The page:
April 14, 2012, marks the 100th anniversary of the sinking of the Titanic, and several new books are being published to both mark the centennial and shed new light on the famous disaster. The selections featured here range from straight historical analysis of the event to fiction that uses the sinking ship as a starting place for its characters.


Voyagers of the Titanic focuses on the ship’s passengers, from first class and its posh surroundings down to those in steerage, some of whom helped to build the ship. Biographer and historian Richard Davenport-Hines finds stories even in the items recovered from the dead: John Jacob Astor IV, the ship’s wealthiest passenger, died with $4,000 cash on his person, while Greek farmworker Vassilios Katavelas carried just a mirror, comb, 10 cents and a train ticket. A gripping chapter dedicated to plotting out the ship’s collision and sinking is where such attention to detail pays off—having come to know and care about the people on board in a new way makes the poignancy of losing them fresh again.


Maritime historian John Maxtone-Graham begins Titanic Tragedy with biographical sketches of Guglielmo Marconi and Samuel Morse, whose inventions enabled wireless communication between ships. (They seemingly foresaw instant messaging, too: Busy radio operators would dismiss interruptions with “GTH” rather than type “Go to Hell.”) While there were failings in radio communication during the wreck, without it everyone on board would have perished while awaiting rescue. Maxtone-Graham then shifts focus to bring us inside the shipyard and the building of the ocean liner everyone thought unsinkable, and captures the drama of its untimely end without injecting his opinion. There are no broadly drawn heroes and villains here, just people thrown into a desperate situation for which they are horribly unprepared. He reserves his ire for those who have turned historically relevant sites into tourist attractions or housing developments; those locations contain stories yet untold that may never be known to us.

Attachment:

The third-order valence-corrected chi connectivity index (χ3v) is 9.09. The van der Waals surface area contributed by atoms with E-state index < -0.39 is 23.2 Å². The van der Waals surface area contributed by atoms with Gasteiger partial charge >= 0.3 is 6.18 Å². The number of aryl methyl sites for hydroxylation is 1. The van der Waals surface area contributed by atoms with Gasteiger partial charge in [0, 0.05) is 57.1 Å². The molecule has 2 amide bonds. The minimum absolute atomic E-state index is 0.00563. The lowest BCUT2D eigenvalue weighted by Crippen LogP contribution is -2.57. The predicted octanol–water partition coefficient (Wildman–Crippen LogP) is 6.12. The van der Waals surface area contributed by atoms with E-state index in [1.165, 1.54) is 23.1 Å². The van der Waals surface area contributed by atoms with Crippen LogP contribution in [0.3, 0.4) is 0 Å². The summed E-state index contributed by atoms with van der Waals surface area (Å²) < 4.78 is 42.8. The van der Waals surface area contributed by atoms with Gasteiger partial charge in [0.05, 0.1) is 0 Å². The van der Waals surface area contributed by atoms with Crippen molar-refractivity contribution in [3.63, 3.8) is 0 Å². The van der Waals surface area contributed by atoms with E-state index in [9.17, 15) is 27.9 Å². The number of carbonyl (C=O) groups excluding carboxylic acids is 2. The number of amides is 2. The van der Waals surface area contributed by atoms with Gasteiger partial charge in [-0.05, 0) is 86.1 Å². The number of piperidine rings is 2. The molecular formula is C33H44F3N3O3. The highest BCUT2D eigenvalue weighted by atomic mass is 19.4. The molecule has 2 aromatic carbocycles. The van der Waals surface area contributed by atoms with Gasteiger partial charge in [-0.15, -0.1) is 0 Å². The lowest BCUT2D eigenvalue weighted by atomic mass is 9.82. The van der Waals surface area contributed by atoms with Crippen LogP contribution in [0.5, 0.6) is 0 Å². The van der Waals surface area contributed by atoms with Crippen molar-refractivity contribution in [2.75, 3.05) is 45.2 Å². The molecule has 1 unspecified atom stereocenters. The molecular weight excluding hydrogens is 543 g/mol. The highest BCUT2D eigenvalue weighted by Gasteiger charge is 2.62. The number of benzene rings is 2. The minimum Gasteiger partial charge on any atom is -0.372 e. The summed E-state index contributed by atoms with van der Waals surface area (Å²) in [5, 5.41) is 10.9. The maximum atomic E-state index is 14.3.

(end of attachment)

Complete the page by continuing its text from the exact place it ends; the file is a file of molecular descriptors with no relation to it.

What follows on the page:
There are no broadly drawn heroes and villains here, just people thrown into a desperate situation for which they are horribly unprepared.


Andrew Wilson’s Shadow of the Titanic looks for meaning in the aftermath of the disaster, following up on survivors “after the glare of attention had dimmed.” It’s both dishy and speculative, and as such very entertaining. White Star Lines Captain Bruce Ismay, long despised for taking a seat in a lifeboat rather than going down with the ship (a scenario eerily relived in the recent sinking of the Costa Concordia), is casually labeled a “masochist” on rather scant evidence. The nervous chatter among some first-class passengers while awaiting rescue is parsed for damning evidence of self-involvement among the idle rich. Shadow of the Titanic nevertheless gives us an interesting new view of the tragedy, including the fact that among survivors, some felt the four days aboard the rescue ship Carpathia were more traumatic than the accident that led them there.


Shifting gears, we find a novel that sets sail just in time to crash, at which point things really get interesting. In The Dressmaker, novelist Kate Alcott invents a plucky maid for the very real Lady Lucile Duff Gordon, fashion designer and inventor of the runway show. The story opens with Tess Collins spontaneously hiring on with “Madame” and boarding the doomed ocean liner. By the time boat meets iceberg, she’s already attracted two suitors and begun to assume an inappropriate degree of familiarity with her cruel and capricious new boss. The love triangle plays out as public hearings threaten the Duff Gordon name, and Tess quickly trades in her tea tray for needle and thread as she moves up in the rag trade. The historical backdrop includes a look at the burgeoning movement for women’s suffrage, and some of the dialogue from the hearings is lifted verbatim from Lady Duff Gordon’s actual testimony in a British inquiry. The Dressmaker is a Titanic story, but more than that, a finely stitched work about love and loyalty.

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